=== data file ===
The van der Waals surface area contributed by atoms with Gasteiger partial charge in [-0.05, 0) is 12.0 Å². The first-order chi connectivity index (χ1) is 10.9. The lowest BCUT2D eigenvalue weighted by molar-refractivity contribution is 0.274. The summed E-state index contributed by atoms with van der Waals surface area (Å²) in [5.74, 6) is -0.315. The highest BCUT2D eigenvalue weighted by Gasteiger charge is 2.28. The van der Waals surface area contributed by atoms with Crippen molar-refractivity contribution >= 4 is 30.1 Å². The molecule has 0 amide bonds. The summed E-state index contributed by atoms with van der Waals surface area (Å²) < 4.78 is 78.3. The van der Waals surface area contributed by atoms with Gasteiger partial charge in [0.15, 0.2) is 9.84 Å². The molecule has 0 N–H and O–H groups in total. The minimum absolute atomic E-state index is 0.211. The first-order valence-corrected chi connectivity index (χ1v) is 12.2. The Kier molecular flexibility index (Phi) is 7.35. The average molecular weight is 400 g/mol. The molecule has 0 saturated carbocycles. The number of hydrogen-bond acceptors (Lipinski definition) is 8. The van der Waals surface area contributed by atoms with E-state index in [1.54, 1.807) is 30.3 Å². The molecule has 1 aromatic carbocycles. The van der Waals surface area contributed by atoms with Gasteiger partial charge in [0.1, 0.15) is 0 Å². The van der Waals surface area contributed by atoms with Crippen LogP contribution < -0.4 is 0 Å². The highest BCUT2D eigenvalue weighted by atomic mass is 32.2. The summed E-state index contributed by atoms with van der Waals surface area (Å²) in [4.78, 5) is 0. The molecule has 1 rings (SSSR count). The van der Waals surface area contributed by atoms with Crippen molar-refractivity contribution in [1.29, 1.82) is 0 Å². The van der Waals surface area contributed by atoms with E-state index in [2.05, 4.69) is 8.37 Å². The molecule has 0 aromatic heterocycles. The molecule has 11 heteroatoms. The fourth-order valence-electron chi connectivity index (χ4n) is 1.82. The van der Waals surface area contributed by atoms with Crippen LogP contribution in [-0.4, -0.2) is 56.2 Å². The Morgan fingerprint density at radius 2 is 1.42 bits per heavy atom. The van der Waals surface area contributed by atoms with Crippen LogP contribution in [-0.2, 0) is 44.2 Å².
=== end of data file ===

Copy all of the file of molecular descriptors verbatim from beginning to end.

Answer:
The van der Waals surface area contributed by atoms with Gasteiger partial charge in [-0.05, 0) is 12.0 Å². The first-order chi connectivity index (χ1) is 10.9. The lowest BCUT2D eigenvalue weighted by molar-refractivity contribution is 0.274. The summed E-state index contributed by atoms with van der Waals surface area (Å²) in [5.74, 6) is -0.315. The highest BCUT2D eigenvalue weighted by Gasteiger charge is 2.28. The van der Waals surface area contributed by atoms with Crippen molar-refractivity contribution >= 4 is 30.1 Å². The molecule has 0 amide bonds. The summed E-state index contributed by atoms with van der Waals surface area (Å²) < 4.78 is 78.3. The van der Waals surface area contributed by atoms with Gasteiger partial charge in [0.15, 0.2) is 9.84 Å². The molecule has 0 N–H and O–H groups in total. The minimum absolute atomic E-state index is 0.211. The first-order valence-corrected chi connectivity index (χ1v) is 12.2. The Kier molecular flexibility index (Phi) is 7.35. The average molecular weight is 400 g/mol. The molecule has 0 saturated carbocycles. The number of hydrogen-bond acceptors (Lipinski definition) is 8. The van der Waals surface area contributed by atoms with E-state index in [1.54, 1.807) is 30.3 Å². The molecule has 1 aromatic carbocycles. The van der Waals surface area contributed by atoms with Gasteiger partial charge in [0.1, 0.15) is 0 Å². The van der Waals surface area contributed by atoms with Crippen LogP contribution < -0.4 is 0 Å². The highest BCUT2D eigenvalue weighted by atomic mass is 32.2. The summed E-state index contributed by atoms with van der Waals surface area (Å²) in [4.78, 5) is 0. The molecule has 1 rings (SSSR count). The van der Waals surface area contributed by atoms with Crippen molar-refractivity contribution in [1.29, 1.82) is 0 Å². The van der Waals surface area contributed by atoms with E-state index in [2.05, 4.69) is 8.37 Å². The molecule has 0 aromatic heterocycles. The molecule has 11 heteroatoms. The fourth-order valence-electron chi connectivity index (χ4n) is 1.82. The van der Waals surface area contributed by atoms with Crippen LogP contribution in [-0.4, -0.2) is 56.2 Å². The Morgan fingerprint density at radius 2 is 1.42 bits per heavy atom. The van der Waals surface area contributed by atoms with Crippen LogP contribution in [-0.2, 0) is 44.2 Å².